Tag Archives: chinese new year

No Cleaning After Chinese New Year

Background: My informant, CL, grew up in Taiwan, and speaks Mandarin, Hakka, English, Japanese, and Cantonese. Interview conducted in English over FaceTime.

Me: “Do you have any Chinese New Year traditions?”

CL: “We don’t clean after Chinese New Year. You have to clean before. It’s bad luck if you clean after, and you’re also very busy during celebrations so you don’t have time anyway.”

Me: “Do you know why it’s bad luck?”

CL: “You need to start the New Year with a clean house. If you already have to clean after the start of New Year, it’s unlucky.”

Analysis: The performance element of this custom is apparent, but I’ve also been surprised by how many customs appear to stem from logic in conjunction with belief as well. Yes, cleaning after Chinese New Year may appear unlucky, but it also may have just been too difficult logistically as well, given the volume of celebrations, feasts, and festivals taking place during the same time period as well. So it’s interesting to see it attributed to luck when it may just as easily be attributed simply to time management as well.

Sweeping Out the Good Luck (Chinese New Year)

Transcript (the folk practice):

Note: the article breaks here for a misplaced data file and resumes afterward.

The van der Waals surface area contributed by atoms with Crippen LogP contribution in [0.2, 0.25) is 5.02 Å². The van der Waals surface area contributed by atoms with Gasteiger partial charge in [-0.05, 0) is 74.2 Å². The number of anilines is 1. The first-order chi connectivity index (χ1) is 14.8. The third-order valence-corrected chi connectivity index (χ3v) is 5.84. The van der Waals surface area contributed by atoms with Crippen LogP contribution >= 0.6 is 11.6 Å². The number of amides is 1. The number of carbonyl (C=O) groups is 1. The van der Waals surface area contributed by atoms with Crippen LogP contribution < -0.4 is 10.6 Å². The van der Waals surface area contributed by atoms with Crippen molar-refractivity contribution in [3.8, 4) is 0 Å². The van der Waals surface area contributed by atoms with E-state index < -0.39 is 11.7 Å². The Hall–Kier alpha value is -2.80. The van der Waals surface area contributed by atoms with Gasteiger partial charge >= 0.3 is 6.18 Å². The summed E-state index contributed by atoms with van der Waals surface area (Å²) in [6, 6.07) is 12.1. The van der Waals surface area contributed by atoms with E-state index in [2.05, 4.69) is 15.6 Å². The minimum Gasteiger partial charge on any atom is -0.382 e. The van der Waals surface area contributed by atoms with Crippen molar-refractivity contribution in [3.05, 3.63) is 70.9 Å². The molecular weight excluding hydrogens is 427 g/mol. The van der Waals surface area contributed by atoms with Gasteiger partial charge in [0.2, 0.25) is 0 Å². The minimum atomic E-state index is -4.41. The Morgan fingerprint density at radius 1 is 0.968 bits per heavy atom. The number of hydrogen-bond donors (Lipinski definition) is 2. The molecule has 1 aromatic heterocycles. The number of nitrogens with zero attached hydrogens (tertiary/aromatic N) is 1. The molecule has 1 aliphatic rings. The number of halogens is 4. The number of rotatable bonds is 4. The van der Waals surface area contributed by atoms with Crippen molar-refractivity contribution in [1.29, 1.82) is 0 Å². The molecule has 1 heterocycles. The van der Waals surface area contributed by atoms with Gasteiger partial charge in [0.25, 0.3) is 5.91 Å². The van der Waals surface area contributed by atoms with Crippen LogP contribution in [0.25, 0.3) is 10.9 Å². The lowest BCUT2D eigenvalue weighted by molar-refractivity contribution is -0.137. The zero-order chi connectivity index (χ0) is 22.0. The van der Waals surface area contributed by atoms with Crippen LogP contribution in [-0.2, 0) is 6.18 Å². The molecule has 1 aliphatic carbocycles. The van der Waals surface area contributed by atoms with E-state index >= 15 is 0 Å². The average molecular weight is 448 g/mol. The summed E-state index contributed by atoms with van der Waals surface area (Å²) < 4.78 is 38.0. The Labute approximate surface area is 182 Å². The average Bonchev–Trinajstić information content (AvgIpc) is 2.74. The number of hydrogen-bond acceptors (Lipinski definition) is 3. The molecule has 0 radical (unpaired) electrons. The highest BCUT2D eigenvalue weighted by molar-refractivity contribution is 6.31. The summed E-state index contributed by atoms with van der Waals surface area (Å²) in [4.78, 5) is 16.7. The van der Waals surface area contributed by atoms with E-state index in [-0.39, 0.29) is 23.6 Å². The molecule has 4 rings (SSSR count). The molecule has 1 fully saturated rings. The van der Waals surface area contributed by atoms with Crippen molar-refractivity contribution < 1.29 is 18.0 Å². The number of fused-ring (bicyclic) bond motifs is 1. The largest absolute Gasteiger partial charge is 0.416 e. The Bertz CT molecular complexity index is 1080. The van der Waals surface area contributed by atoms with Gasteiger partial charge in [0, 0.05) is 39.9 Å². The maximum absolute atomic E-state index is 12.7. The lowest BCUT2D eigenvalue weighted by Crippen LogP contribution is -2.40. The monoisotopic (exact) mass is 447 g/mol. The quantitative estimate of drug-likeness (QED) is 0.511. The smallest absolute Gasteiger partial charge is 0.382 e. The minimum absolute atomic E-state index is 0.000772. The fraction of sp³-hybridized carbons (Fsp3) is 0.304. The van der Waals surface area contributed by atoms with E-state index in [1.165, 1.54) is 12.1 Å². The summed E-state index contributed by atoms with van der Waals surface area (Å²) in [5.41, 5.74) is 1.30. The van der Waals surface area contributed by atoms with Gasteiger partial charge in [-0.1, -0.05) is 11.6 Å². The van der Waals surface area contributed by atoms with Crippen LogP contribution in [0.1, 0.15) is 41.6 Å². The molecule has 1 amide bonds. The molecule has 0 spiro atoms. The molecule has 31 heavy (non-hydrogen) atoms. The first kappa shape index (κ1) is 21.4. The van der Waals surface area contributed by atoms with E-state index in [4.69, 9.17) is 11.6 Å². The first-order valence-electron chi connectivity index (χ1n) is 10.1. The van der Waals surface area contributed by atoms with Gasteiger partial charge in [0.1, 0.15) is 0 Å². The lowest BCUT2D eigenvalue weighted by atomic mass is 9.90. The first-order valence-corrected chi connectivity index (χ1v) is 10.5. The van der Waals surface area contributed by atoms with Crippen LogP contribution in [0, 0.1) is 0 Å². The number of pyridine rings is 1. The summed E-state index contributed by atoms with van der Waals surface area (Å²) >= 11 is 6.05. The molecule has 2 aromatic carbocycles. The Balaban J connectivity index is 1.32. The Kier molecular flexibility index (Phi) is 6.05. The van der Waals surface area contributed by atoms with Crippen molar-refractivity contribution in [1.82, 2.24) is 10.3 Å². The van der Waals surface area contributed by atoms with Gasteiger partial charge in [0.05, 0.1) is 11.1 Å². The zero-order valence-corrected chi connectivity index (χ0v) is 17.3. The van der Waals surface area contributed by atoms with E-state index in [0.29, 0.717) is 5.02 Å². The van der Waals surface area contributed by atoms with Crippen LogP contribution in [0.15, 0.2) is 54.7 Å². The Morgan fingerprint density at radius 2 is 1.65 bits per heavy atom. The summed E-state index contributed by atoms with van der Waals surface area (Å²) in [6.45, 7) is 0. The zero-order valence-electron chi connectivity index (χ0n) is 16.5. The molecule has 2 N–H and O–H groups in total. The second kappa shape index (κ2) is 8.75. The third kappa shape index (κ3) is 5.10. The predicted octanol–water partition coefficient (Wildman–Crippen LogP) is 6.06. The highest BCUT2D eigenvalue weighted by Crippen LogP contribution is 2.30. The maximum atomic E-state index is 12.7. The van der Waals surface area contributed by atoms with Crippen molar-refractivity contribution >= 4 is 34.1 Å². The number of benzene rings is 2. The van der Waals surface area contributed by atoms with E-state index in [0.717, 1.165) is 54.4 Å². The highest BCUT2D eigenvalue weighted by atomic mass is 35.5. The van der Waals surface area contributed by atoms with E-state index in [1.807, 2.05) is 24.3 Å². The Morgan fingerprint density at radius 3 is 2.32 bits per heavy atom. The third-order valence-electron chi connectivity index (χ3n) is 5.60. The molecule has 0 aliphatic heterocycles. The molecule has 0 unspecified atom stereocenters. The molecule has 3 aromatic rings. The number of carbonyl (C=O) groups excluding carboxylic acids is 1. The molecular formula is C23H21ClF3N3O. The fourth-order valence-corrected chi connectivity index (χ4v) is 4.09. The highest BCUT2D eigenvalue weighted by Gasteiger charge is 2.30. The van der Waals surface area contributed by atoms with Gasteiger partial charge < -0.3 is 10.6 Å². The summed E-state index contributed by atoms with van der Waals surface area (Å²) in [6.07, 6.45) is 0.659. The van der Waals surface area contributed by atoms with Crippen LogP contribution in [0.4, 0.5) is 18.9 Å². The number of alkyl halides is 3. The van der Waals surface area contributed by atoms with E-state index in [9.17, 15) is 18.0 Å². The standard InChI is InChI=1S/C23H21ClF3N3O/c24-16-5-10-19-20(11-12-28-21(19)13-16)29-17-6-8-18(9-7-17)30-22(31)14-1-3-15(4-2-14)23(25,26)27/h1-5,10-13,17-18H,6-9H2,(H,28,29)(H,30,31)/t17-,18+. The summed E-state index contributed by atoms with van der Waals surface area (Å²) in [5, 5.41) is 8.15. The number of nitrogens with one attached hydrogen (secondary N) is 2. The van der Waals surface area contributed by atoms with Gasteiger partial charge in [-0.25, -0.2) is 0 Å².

Me: Do you do anything on Chinese New Year?

Informant: Like don’t sweep on Chinese New Year?

Me: Wait that’s a thing?

Informant: You don’t know that?

Me: I’ve never heard this!

Informant: Wait this is like famous, hang on. It’s like you’re not supposed to sweep during Chinese New Year if you don’t want to sweep the luck out of the house cleaning out the house symbolizes wait wait wait yeah sweeping out the house should be avoided during the first 3 days because good luck would be swept out.


Context of Performance: collected from an in-person conversation.

Informant: so it’s like a fun thing for Chinese New Year that I understand and don’t have to speak Chinese for it AND I get to like do it.

The informant also commented that she learned about it from her mom. Her family has been not sweeping during Chinese New Year since she was a kid (at least 10 years).

Personal Thoughts:

There’s a lot of traditions done during Chinese New Year that are associated with fortune and wealth. However, most that I’ve heard are things to do to scare off bad luck (such as lighting fireworks) as opposed to things not to do to keep good luck. This tradition is particularly interesting to me because I’ve associated Chinese New Year with Spring Cleaning time and/or a reset.

Yuán Xiāo Jié (Chinese Lantern Festival)

Background: The informant is my mother, who was born and raised in China but immigrated to the US after receiving her undergraduate degree. She grew up on a small island off the coast of China.

A: yuán xiāo jié is for tuan yuan – which means that um…family gets together for this celebration